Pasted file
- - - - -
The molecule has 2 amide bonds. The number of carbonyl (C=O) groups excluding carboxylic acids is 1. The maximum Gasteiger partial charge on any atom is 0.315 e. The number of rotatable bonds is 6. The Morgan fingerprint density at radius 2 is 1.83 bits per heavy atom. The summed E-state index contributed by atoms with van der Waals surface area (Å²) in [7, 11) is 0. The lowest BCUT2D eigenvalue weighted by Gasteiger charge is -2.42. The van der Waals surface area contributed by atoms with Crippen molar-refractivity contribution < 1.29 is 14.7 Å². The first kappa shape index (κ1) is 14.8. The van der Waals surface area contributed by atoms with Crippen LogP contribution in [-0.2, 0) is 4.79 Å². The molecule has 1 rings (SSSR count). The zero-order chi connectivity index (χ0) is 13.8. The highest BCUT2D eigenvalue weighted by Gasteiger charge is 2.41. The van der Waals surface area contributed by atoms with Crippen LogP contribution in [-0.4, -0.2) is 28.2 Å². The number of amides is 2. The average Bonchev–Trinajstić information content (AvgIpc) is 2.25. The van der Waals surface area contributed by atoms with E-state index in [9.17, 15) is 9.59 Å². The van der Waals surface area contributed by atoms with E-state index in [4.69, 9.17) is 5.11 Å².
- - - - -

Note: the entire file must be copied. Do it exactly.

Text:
The molecule has 2 amide bonds. The number of carbonyl (C=O) groups excluding carboxylic acids is 1. The maximum Gasteiger partial charge on any atom is 0.315 e. The number of rotatable bonds is 6. The Morgan fingerprint density at radius 2 is 1.83 bits per heavy atom. The summed E-state index contributed by atoms with van der Waals surface area (Å²) in [7, 11) is 0. The lowest BCUT2D eigenvalue weighted by Gasteiger charge is -2.42. The van der Waals surface area contributed by atoms with Crippen molar-refractivity contribution < 1.29 is 14.7 Å². The first kappa shape index (κ1) is 14.8. The van der Waals surface area contributed by atoms with Crippen LogP contribution in [-0.2, 0) is 4.79 Å². The molecule has 1 rings (SSSR count). The zero-order chi connectivity index (χ0) is 13.8. The highest BCUT2D eigenvalue weighted by Gasteiger charge is 2.41. The van der Waals surface area contributed by atoms with Crippen LogP contribution in [-0.4, -0.2) is 28.2 Å². The number of amides is 2. The average Bonchev–Trinajstić information content (AvgIpc) is 2.25. The van der Waals surface area contributed by atoms with E-state index in [9.17, 15) is 9.59 Å². The van der Waals surface area contributed by atoms with E-state index in [4.69, 9.17) is 5.11 Å².